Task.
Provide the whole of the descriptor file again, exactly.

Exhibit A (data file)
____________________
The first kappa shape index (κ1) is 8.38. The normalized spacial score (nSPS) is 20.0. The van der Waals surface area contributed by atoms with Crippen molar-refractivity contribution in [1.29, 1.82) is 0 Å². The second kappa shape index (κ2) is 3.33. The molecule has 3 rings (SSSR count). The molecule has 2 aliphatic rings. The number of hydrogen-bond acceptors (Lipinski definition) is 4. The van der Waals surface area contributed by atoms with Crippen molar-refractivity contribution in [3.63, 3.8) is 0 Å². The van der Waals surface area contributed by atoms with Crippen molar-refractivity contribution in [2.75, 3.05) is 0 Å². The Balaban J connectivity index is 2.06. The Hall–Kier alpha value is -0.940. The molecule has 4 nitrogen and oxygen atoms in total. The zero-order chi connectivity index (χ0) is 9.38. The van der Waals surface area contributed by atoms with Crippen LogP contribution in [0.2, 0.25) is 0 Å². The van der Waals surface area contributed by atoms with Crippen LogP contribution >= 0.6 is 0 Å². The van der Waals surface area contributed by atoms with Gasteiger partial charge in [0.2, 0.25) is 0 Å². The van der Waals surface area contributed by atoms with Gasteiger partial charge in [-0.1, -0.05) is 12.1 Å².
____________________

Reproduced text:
The first kappa shape index (κ1) is 8.38. The normalized spacial score (nSPS) is 20.0. The van der Waals surface area contributed by atoms with Crippen molar-refractivity contribution in [1.29, 1.82) is 0 Å². The second kappa shape index (κ2) is 3.33. The molecule has 3 rings (SSSR count). The molecule has 2 aliphatic rings. The number of hydrogen-bond acceptors (Lipinski definition) is 4. The van der Waals surface area contributed by atoms with Crippen molar-refractivity contribution in [3.63, 3.8) is 0 Å². The van der Waals surface area contributed by atoms with Crippen molar-refractivity contribution in [2.75, 3.05) is 0 Å². The Balaban J connectivity index is 2.06. The Hall–Kier alpha value is -0.940. The molecule has 4 nitrogen and oxygen atoms in total. The zero-order chi connectivity index (χ0) is 9.38. The van der Waals surface area contributed by atoms with Crippen LogP contribution in [0.2, 0.25) is 0 Å². The van der Waals surface area contributed by atoms with Crippen LogP contribution >= 0.6 is 0 Å². The van der Waals surface area contributed by atoms with Gasteiger partial charge in [0.2, 0.25) is 0 Å². The van der Waals surface area contributed by atoms with Gasteiger partial charge in [-0.1, -0.05) is 12.1 Å².